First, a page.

Central Bank Operating Principles Would Help Preserve Policy Credibility
Changing or clarifying central bank communications strategies will not restore lost credibility, but requiring a central bank to operate according to a policy framework, or well-specified principles, would allow policy changes to become more predictable and understandable — two important preconditions for retaining credibility. For example, communications tactics such as raising the inflation target or switching to an intermediate target such as nominal GDP would do little more than highlight the central banks’ inability to influence the direction of inflation and/or obfuscate the ultimate policy target (especially if the inflation-oriented ECB were to adopt nominal GDP targeting). As a long-run communications device, inflation or GDP targeting would be successful only if the central bank establishes a track record showing that it is committed to honoring and staying with such a framework. Frequent ad-hoc policy deviations will degrade the value of adopting such a framework.
However, central bank credibility would be strengthened if it were to be guided by a clear set of principles that specify how (expected or surprising) developments in data or events may alter the monetary policy stance. Then monetary policy changes would evolve in an understandable fashion. That would be a sharp contrast to today’s Fed policy-making process, which is “data dependent” but without specifying the nature of the dependency.
Concluding Thoughts: Central Bank Miscommunication May Unanchor Inflation Expectations
Communications strategies are an important element in central bankers’ toolkits for mitigating instability because they help to anchor inflation expectations, and make policy decisions more transparent, predictable and understandable. However, communicating a central bank’s desire to achieve policy objectives alone will do little to anchor expectations. That is because markets require information about how the central bank will achieve its policy objectives. Ensuring a transparent and predictable monetary policy requires a framework that defines how the systematic component of policy is formulated and reacts to changing data and new events.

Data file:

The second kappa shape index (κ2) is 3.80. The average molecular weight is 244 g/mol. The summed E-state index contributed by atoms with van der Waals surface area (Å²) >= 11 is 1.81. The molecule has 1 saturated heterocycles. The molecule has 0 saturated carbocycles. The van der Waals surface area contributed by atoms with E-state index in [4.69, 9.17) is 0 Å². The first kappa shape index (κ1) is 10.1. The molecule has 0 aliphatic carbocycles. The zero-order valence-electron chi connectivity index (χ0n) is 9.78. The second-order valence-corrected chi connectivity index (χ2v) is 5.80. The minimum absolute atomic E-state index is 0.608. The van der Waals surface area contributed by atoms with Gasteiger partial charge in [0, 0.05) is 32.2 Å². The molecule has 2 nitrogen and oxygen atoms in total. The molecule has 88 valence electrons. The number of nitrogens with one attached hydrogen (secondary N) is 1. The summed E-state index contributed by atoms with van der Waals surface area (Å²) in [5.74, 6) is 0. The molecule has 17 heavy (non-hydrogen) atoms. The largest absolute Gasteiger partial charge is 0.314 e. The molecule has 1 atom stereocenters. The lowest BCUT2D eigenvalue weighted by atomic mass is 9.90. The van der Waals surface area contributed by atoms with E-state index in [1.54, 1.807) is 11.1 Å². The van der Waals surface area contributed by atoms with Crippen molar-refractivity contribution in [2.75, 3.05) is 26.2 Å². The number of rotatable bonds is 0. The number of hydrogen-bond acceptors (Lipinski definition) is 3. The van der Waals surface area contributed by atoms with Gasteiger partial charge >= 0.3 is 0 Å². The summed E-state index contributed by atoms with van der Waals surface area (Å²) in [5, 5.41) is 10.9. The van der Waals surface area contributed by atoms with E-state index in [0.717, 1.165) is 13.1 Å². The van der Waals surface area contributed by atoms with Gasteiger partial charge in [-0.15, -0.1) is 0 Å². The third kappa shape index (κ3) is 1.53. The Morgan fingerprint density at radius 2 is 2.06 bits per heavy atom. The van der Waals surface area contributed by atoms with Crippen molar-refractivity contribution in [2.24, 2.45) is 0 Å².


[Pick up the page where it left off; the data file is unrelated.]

Credible policies stem from central bank actions that follow a known and well-understood framework. The framework provides information about how the central bank intends to achieve its announced objectives and, if necessary, change the policy stance if the economic and financial environment changes. As the Federal Reserve Board undergoes a historic change in the number of Governor positions to be filled (including the Chair), it will be an opportune time to formulate, implement, and make public a robust policy framework that can help policy evolve over time in a credible manner. A challenge facing Governor Powell and his new colleagues will be to adopt and making known such a framework. Otherwise Fed policy may remain ad-hoc and personality driven.
1U.K. inflation is acknowledged to stem largely from the temporary impulse due to the depreciation of sterling.